Psalm 2


The fall of Rome by Thomas Cole (1801 – 1848)

Charles H. Spurgeon’s opening remarks set the stage for this beautiful and comforting Psalm.

We shall not greatly err in our summary of this sublime Psalm if we call it THE PSALM OF MESSIAH THE PRINCE; for it sets forth, as in a wondrous vision, the tumult of the people against the Lord’s anointed, the determinate purpose of God to exalt his own Son, and the ultimate reign of that Son over all his enemies. Let us read it with the eye of faith, beholding, as in a glass, the final triumph of our Lord Jesus Christ over all his enemies.

Why do the nations conspire,
and the peoples plot in vain?

Both “conspire” and “plot” refer to secretive plans.  Very few people would deny that there are legitimate cases in which secrecy is necessary.  However, the loss of accountability and the associated temptations for corruption and duplicity in secretive organizations argue powerfully against thoughtless acceptance.

But this conspiracy and plotting are claimed to be “in vain.”  The world is filled with people, both powerful and powerless, who claim that they understand the mechanisms by which events can be controlled.  They imagine that by pressing this lever or pushing that button they will obtain specific, predetermined outcomes.

History argues decisively to the contrary.  For it is filled with the occurrence of unintended consequences, unexpected twists and hidden motives that baffle and overturn those foolish enough to imagine they are in control of events.

The kings of the earth set themselves,
and the rulers take counsel together,
against the Lord and his anointed, saying,
“Let us burst their bonds asunder,
and cast their cords from us.”

The kings and rulers of the earth imagine endlessly that they can control events so as to increase their wealth and power.  But it is not against each other that they fight, but rather “against the Lord and his anointed.”  They presume to operate above and outside the “bonds” and “cords” of morality due to their will to power.

Does the Lord passively accept this rebellion?  Are His anointed powerless?

He who sits in the heavens laughs;
the Lord has them in derision.
Then he will speak to them in his wrath,
and terrify them in his fury, saying,
“I have set my king
on Zion, my holy hill.”

These great rulers and revolutionaries are pathetic objects of derision to the Lord God.  They act with clever planning, malicious deception and power of arms only to be utterly overturned by a word spoken by the Lord God.

And what is that word? “I have set my king on Zion, my holy hill.”  That King is no other than Jesus Christ, the Messiah.

Today we know this promised Anointed One as the Lord Jesus Christ. It is impossible to submit to God without submitting to Him as Lord and Savior, for the Father has made Him Lord and Christ, bestowing upon Him the name above all names (Acts 2:36; Phil. 2:5-11). John Calvin comments, “All who do not submit themselves to the authority of Christ make war against God… . It is in vain for them to profess otherwise.”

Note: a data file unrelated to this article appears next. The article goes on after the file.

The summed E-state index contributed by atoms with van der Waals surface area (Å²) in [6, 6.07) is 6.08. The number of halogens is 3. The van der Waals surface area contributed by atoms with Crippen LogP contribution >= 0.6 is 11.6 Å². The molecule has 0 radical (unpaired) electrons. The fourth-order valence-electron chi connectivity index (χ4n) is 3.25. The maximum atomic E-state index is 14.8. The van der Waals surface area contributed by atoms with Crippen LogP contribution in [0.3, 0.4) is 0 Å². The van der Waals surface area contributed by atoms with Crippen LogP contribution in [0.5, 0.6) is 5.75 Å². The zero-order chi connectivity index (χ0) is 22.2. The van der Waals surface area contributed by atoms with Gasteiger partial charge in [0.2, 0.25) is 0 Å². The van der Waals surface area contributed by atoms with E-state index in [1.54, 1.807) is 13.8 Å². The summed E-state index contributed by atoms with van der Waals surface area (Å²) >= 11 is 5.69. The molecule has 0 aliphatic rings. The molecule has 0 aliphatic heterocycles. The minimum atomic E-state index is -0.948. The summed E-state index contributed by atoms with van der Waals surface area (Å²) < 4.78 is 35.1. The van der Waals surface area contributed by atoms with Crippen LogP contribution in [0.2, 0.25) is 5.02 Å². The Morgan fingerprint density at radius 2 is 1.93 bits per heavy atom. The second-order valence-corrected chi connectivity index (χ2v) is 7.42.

I will tell of the decree of the Lord:
He said to me, “You are my son,
today I have begotten you.
Ask of me, and I will make the nations your heritage,
and the ends of the earth your possession.
You shall break them with a rod of iron,
and dash them in pieces like a potter’s vessel.”

God is not in the slightest passive in the face of this rebellion.  Yes, in this fallen world the kings and rulers will rage against God’s purposes.  But Jesus Christ, the begotten Second Person of the Christian Trinitarian God will ultimately “break them” and “dash them.”

The word “begotten” must not be passed over without comment.  The Nicene Creed uses this word to explain Jesus Christ’s eternal place in the Godhead.

And in one Lord Jesus Christ, the only-begotten Son of God, begotten of the Father before all worlds; God of God, Light of Light, very God of very God; begotten, not made, being of one substance with the Father, by whom all things were made.

Ligonier Ministries provides additional insight.

The Son is eternally generated by the Father. This generation, or begottenness, never had a beginning. The Son has always existed and has always been fully God even though He is begotten of the Father. And the Father has always begotten the Son such that the Son and the Father are both fully God.

Now therefore, O kings, be wise;
be warned, O rulers of the earth.
Serve the Lord with fear,
with trembling kiss his feet,
lest he be angry, and you perish in the way;
for his wrath is quickly kindled.
Blessed are all who take refuge in him.

A king (or ruler) can only be wise if they understand that they are subservient to a just and omnipotent God who will intervene in human affairs as He deems right.  The opposite of the initial kings who plan and conspire is the king who serves “the Lord with fear.”  There is no secrecy that this omnipresent God cannot penetrate, no motives that are hidden from Him.  Were we to truly believe this our thoughts and actions, even those hidden from all human sight, would be fundamentally transformed.

The message of this Psalm is well summarized as follows.

The Westminster Shorter Catechism says that Christ executes the office of king by “subduing us to himself, in ruling and defending us, and in restraining and conquering all his and our enemies” (Q&A; 26). All who oppose this work do so in vain. He will conquer the hearts of His elect, drawing them all to Himself. He will defeat His enemies and ours. He is the mighty King and Lord of all, and we need not fear anything if we are in Him.


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